The past can be a prickly thing. One of the strengths of Anja Kofmel’s part-animated documentary investigation into the death of her cousin Chris in Croatia in 1992 is that it does not attempt to sand the troubled history it explores down to smoothness. Instead, Kofmel, who was a child when 27-year-old journalist Christian Würtenberg was found strangled in a Balkan field wearing the uniform of a mercenary unit embroiled in the Yugoslav War, uses a variety of approaches — talking heads, newsreel footage, excerpts from Chris’ diaries and her own hand-drawn animation — to embody those contradictions without claiming to understand them. It’s a multicolored wreath of roses to lay against her cousin’s legacy, thorns and all.
Chris was a good-looking, Bradley Cooper-esque young man with a thrill-seeking nature that Michael, still clearly furious with his brother after many years of grief and therapy, prefers to describe as “reckless” and “irresponsible.” At a young age, after a restless childhood that it’s hinted was spent chafing against the values of his middle-class family, Chris left Switzerland in search of adventure on several continents, before being magnetically drawn, as were so many young men back then, to the conflict in the Balkans.
But life as a war correspondent somehow did not satisfy his desire to be part of the action, and Chris fell in with the PIV (the First International Brigade), a dubiously motivated troupe of foreign mercenaries, career soldiers and adventurers under the shady leadership of the ambitious Bolivian Eduardo Rózsa Flores, aka Chico. Many years later Chico would himself be killed while planning the assassination of Bolivian president Evo Morales, and, as reported by a fellow PIV member, the outfit took its ruthlessness from him: targeting children and increasingly becoming little more than Chico’s personal, lawless militia. It’s impossible to conclusively decide now whether Chris actually believed in the PIV’s manifesto of self-interested violence, or whether, as he claimed in his diaries, he wanted to write a book about its workings (an outlandish third option is put forth by, of all people, Carlos the Jackal in a phone call from prison). The passage of time, some mysteriously missing pages from Chris’ notebook and the general hazy fog of war that hangs over that period in the region, have conspired to obscure truth.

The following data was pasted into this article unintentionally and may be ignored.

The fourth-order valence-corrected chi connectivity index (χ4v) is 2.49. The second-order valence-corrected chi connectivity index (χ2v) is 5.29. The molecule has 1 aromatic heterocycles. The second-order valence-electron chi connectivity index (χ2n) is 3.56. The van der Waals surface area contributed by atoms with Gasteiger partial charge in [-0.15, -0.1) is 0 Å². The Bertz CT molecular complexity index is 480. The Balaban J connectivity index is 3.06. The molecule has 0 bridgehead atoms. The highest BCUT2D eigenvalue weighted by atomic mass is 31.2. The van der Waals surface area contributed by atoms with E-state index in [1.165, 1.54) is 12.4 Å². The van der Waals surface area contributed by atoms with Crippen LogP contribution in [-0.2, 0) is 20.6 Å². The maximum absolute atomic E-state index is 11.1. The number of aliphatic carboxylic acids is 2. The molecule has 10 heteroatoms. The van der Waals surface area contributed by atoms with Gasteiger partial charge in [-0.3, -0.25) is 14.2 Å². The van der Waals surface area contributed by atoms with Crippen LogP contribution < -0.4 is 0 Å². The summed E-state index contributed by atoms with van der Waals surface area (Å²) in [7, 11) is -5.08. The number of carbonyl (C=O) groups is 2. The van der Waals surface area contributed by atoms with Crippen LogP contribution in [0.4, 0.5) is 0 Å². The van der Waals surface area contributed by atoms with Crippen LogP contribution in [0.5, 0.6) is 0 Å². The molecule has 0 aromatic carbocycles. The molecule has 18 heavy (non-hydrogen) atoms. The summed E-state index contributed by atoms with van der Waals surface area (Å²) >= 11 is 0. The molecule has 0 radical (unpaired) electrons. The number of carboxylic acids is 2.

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But Kofmel’s film is not stymied by this discovery — if anything it is liberated from being a slavish work of investigative journalism and free to develop into a more compelling and artistic hybrid of memoir, biographical documentary and general discussion of why young men feel their pulses quicken at the idea of fighting in a foreign war. How much they are driven by the cause and how much their own ambitions and philosophies is a question that haunts Kofmel’s sensitive, if necessarily fragmentary portrait.
Her animations are particularly lovely, evoking the hero worship she felt as a child for her larger-than-life relative — the boldly drawn continuous lines of black and white, solid and simple, in which Chris forever wears an identifying stripy scarf, and the bad guys, like Chico with his dark-ringed eyes and widow’s peak, have the decency to look like villains. It’s a contrast to the uncertainty, contradictions and banality of the live footage, often shaky and amateurish, of a conflict that more than one commentator refers to as “filthy.”
The animation also provides the child’s-eye counterpoint to the journey Kofmel undertakes as an adult to retrace Chris’ final steps, which ends anticlimactically in a field like the one he died in. It may even be the exact one he died in, but there’s no way to tell, just as there’s no way to tell that these placid Croatian cornfields ever saw bloodshed at all. “I wanted to be just like him,” confesses Kofmel at one point, evaluating the role her glamorous and charismatic cousin played in her own early development. But, as all artists must do with the influences that shape them, with “Chris the Swiss” she honors her muse, interrogates him and, finally, moves past him.